Melissa McClements at The Guardian recently posted a great article showcasing 'the experiment' from "The Winter of Our Disconnect". Gotta love those Brits and how fast they pick up on EVERYTHING. These are people who are seriously into their tech. Personally, I think it's the weather. Below is a quick excerpt from The Guardian article as well as a link to the full version. 'I took my kids offline' Melissa McClements


Photograph: Richard Hatherly/Newspix


'It's weird when you have to text your kids to come to the dinner table," says Susan Maushart. At the end of 2008, she was anxious about the amount of time her three teenagers spent transfixed by technology.

All she usually saw of her 15-year-old son, Bill, was the back of his head as he played on his game console. Her elder daughter, Anni, 18, binged on social-networking sites and 14-year-old Sussy seemed physically attached to her laptop, often staying logged on to the internet through the night. Over a period of months, Maushart, a single mother, had a "dawning awareness" that something was not right. But when she watched Sussy receive video clips of her friends streamed live over the internet, her worries became "profound panic".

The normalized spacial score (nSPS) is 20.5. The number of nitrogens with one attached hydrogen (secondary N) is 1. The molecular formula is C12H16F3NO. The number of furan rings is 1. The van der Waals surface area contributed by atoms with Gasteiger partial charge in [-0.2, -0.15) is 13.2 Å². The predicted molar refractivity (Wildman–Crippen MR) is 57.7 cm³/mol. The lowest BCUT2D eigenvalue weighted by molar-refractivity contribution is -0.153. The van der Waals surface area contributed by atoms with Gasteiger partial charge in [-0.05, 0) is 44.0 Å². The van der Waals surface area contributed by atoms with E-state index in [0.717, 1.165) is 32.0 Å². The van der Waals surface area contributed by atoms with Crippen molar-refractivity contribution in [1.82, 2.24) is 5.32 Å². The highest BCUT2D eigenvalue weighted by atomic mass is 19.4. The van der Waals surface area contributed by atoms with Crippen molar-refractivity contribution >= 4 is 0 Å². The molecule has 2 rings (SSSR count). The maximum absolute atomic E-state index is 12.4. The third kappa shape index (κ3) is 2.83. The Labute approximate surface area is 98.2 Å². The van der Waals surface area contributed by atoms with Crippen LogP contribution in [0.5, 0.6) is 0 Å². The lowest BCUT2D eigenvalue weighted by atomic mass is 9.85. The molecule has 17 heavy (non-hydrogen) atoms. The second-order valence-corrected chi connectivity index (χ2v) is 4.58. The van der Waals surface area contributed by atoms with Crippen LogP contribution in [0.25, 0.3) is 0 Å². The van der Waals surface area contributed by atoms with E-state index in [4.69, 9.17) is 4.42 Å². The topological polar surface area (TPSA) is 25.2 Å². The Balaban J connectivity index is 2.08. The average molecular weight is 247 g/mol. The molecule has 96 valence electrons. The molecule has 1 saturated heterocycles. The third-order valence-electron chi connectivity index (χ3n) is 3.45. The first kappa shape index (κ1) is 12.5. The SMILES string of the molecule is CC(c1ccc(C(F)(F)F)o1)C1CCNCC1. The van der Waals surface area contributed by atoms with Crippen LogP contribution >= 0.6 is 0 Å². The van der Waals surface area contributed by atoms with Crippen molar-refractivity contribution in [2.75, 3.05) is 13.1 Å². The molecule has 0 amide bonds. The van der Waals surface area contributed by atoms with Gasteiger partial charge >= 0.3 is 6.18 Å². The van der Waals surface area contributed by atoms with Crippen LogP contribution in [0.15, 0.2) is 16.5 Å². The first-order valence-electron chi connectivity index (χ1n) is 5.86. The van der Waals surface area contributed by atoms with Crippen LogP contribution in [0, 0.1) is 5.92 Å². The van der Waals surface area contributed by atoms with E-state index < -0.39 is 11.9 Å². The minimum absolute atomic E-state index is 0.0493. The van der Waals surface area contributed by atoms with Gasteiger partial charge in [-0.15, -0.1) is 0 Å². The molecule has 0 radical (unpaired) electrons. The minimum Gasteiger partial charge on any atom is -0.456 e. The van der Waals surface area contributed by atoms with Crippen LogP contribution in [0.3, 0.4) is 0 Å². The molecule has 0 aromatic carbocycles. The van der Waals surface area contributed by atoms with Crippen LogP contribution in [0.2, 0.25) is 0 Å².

"My concern," she says, "was that we had ceased to function as a family. We were just a collection of individuals who were very connected outwards – to friends, business, school and sources of entertainment and information. But we simply weren't connecting with one another in real space and time in any sort of authentic way."

Maushart, now 52, decided to take action. She initiated what she describes as an "experiment in living" and banned all technology at home for six months. Her family was to discover life without computers, the internet, games consoles, TV or mobile phones (although, kowtowing to the realities of the modern world, her teenagers were able to access screens at their friends' houses and in school). They were to be abruptly weaned off minute-by-minute Facebook status updates about their latest bad hair day.